The president of a minor league in the South was more emphatic: "If business was run the way baseball is, there wouldn't be any business."
A Harold Cooper, by hard work, hard selling, extraordinary effort and pure zeal, can make a minor league club a success in any given year. But a Harold Cooper can also be immensely frustrated. The well-run Hutchinson club had to suspend after he left it, because the league it was in folded up. His attempt to promote the Columbus Jets was hampered—perhaps unavoidably—by the Kansas City Athletics, who called up his best player in mid-season. Last season, Cooper claimed, the Cincinnati Redlegs, broadcasting and telecasting of Redleg games into Columbus destroyed a vital part of the Jets' income. These were all things beyond Cooper's direct control.
Perhaps that is why he insisted so loudly and clearly that Cincinnati's general manager, Gabe Paul, had flagrantly broken a Columbus-Cincinnati broadcasting agreement. Paul, a genial and well-liked man, saw Cooper in Jacksonville last week and protested, "Harold, you're a damned liar, saying those things about me."
Paul was smiling as he spoke. Perhaps Gabe remembered that in The Virginian you could call a man a name if you smiled, but Cooper had forgotten his Owen Wister. His temper (perhaps because of the years of frustration) exploded, and he swung. Fortunately, Frank Shaughnessy, President of the International League, was on hand; he and others quieted Cooper. After a while the two got together, and later, quite naturally, it was announced that the dispute had been the result of a misunderstanding and that an amicable solution had been reached on the radio-TV problem.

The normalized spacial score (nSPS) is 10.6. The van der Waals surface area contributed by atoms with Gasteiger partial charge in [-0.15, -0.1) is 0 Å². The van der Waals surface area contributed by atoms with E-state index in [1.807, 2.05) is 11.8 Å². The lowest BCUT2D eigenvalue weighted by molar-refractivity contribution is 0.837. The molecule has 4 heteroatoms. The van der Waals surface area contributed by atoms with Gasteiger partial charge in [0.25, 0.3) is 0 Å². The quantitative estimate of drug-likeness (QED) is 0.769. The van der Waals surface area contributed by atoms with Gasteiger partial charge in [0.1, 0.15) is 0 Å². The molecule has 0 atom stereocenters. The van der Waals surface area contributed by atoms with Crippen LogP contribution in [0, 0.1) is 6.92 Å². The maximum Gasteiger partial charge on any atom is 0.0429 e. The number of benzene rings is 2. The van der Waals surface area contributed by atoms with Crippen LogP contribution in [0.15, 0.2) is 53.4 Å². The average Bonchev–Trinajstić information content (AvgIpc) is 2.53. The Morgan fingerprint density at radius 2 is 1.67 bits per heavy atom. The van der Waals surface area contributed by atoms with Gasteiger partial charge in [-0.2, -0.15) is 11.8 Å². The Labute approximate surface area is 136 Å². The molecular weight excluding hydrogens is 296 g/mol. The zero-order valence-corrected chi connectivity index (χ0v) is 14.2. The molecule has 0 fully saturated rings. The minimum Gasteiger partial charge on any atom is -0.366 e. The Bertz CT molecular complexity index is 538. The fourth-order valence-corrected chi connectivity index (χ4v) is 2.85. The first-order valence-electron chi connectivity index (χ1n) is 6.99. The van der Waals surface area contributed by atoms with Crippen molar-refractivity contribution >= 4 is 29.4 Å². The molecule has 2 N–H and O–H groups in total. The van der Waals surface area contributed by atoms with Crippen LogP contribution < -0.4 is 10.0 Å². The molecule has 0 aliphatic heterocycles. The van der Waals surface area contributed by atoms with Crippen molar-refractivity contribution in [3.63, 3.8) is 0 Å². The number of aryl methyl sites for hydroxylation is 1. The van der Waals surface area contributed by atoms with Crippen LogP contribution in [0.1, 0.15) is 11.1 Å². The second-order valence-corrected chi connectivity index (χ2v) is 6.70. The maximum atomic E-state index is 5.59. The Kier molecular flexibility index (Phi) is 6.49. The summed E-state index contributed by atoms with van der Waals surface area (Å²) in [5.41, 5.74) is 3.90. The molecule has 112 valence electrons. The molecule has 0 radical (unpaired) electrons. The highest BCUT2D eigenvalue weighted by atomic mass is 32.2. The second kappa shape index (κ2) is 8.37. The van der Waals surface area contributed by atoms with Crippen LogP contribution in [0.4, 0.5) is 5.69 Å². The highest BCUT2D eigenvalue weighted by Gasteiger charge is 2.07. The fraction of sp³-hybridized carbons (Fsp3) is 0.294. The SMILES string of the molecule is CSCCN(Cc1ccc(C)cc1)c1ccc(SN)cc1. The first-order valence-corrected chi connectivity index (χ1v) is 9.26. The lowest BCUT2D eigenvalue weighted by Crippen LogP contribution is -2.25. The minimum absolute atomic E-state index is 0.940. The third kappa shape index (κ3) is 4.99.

The problem, of course, was greater than a radio-TV dispute, greater than a Cooper-Paul personality clash. It was the basic problem of the rich majors and the poor minors.
It was the problem the major leagues had belatedly recognized when they established their $500,000 fund for aid to the minor leagues. The amount of the fund didn't seem to impress the minor leaguers, who felt at first it was just a sop to keep them from asking for a share of television revenue, but the fact that Bill DeWitt, onetime head of the now-defunct St. Louis Browns and more recently top-level aide to George Weiss of the New York Yankees, has now been appointed administrator of it gave the minor leaguers hope. Maybe the majors really meant it this time.
"Personally," said one minor league general manager, "I don't like DeWitt. I never have. But people who know him better than I do say he has one of the best baseball brains in the business. So maybe this fund will turn out to be a good thing. Not because of the money. What's $500,000 spread over 200 ball clubs? What is it, $2,500 a club? That's just spitting off the roof, just a starter. But DeWitt can make it pay off. He can give clubs advice. He's been through the mill. He knows what it's like. You can't imagine how stupid some of the operations are in the minors, the things they do. They're starving for some common-sense advice. If DeWitt can use some of that money to set up a group that could go around and look at a minor league club and make suggestions...."
The minor leaguer shook his head in wonder.
"He could be the greatest thing to happen to baseball since Branch Rickey," he concluded.